SAN FRANCISCO -- While the Wintel partnership might have seemed in jeopardy earlier this week, Intel continued to reiterate its support for Microsoft and the impending Windows 8 launch with a showcase of its partner-developed tablets at a media presentation on Thursday.
See also on CNET: Intel and partners may be late to the tablet party, but they're here
The overall gist of Intel's Windows 8-based lineup appears to be that these tablets can do it all, and that there is an Intel-based tablet for all customers out there.
With a wide partner ecosystem consisting of Dell, Acer, Asus, Hewlett-Packard, LG, Samsung, and ZTE, among others, it certainly is possible that Intel has covered all of its bases.
But that might seem overly broad (and even confusing) to customers when compared the approach by partner Dell, which recently introduced a handful of Windows 8-devices (based on Intel architectures) with a more fine-tuned strategy to meet BYOD challenges.
On the one hand, Intel looks like it is trying to target the enterprise with certain tablets. Along with unveiling the new Intel Atom Z2760 dual-core processor, Intel highlighted how some of its tablets are being used within businesses for everything from tracking sales forecasts to enabling doctors to be able to read medical charts while on-the-go.
But the chip maker also looks like it is trying to update its brand by talking more directly to Generation Y.
Intel made this most evident by kicking off Thursday's presentation with a talk from Lauren Berger, author of All Work, No Pay as well as founder and CEO of her own startup, InternQueen.com.
Self-described as a Generation Y expert on personal and professional networking and career development, Berger explained how she uses her tablet throughout the day, emphasizing just how important it is not just to her work, but all facets of her life.
"Technology isn't how I run my day. It is my day," Berger remarked. For example, when scrolling between fashion and political news, Berger said that she tweets anything she finds interesting to her followers so she "can be constantly adding value to their lives" as well as her own.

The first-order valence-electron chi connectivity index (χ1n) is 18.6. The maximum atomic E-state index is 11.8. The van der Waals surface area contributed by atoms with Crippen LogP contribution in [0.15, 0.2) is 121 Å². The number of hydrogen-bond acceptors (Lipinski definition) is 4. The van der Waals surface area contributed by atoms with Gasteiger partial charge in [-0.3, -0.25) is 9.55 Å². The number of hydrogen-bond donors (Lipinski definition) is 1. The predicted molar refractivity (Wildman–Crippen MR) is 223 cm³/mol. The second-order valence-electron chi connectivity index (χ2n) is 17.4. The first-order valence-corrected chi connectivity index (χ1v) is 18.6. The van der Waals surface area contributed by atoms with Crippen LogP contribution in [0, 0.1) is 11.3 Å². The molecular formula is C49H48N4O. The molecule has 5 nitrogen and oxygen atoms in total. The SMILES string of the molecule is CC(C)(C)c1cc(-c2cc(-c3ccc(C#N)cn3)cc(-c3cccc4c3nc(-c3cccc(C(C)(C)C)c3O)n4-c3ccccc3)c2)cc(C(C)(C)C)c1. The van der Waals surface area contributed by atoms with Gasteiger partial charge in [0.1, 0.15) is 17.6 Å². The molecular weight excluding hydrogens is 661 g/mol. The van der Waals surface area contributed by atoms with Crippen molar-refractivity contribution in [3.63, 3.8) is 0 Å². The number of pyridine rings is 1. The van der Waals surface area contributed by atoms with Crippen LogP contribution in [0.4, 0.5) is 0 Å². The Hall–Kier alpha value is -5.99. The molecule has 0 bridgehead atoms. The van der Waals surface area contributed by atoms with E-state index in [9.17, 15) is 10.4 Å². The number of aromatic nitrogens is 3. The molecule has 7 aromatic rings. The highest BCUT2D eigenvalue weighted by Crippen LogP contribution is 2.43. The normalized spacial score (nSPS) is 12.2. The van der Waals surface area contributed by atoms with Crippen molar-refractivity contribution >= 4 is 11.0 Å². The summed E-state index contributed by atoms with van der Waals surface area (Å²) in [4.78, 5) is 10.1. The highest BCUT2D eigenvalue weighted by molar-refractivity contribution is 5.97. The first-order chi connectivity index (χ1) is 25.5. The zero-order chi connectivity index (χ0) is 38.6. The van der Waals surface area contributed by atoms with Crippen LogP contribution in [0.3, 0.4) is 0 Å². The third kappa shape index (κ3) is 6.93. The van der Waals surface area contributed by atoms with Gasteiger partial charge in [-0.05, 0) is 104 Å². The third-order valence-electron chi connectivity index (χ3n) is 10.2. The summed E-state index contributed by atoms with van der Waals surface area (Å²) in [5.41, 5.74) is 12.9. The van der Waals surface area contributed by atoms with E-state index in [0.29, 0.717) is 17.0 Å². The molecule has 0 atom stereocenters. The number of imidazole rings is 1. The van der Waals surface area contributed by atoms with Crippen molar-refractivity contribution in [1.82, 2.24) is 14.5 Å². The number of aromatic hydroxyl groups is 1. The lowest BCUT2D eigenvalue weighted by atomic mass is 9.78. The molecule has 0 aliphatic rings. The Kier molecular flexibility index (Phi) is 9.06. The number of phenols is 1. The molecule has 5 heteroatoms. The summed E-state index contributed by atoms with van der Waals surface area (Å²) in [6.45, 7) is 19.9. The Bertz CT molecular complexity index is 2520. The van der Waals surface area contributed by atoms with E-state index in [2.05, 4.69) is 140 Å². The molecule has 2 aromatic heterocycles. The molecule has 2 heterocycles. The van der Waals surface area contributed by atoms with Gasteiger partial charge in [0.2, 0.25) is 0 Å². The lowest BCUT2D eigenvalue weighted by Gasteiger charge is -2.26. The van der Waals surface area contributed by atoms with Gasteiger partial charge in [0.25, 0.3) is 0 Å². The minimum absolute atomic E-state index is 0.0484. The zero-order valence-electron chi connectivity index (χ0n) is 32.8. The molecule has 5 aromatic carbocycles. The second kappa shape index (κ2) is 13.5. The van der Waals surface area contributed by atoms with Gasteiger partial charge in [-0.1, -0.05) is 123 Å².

Berger admitted that Millennials are usually quite "fickle" and "hard to pin down." She posited that as a Millennial, she typically says she wants "everything," describing this to mean she wants to "go everywhere" and meet as many people as possible. Berger continued that the only way to do that is through technology.
"Technology allows us to be accessible to everything," Berger concluded. "We are the everything generation."
Essentially, that is exactly what Intel and its partner ecosystem needs to understand. The challenge is to predict what this demographic wants next.
It's arguable that Apple has already addressed this with the iPad, but we'll find out Intel and its partners did that too or not with the roll out of these new Windows 8-based tablets.
Wintel in jeopardy?
Erik Reid, general manager of the Apps Processor Division within the Intel Mobile and Communications Group, did briefly address the kerfuffle earlier this week in which it was speculated whether or not Intel CEO Paul Otellini told employees that Windows 8 wasn't ready for launch.
Reid tried to do some more damage control on Thursday, defending Otellini's comments by telling the media present that Intel has worked for years with "hundreds and hundreds of engineers at Microsoft" to make Windows 8 devices happen.
He added, "We could not be more excited about Windows 8 and what it brings to the market."
Images via Intel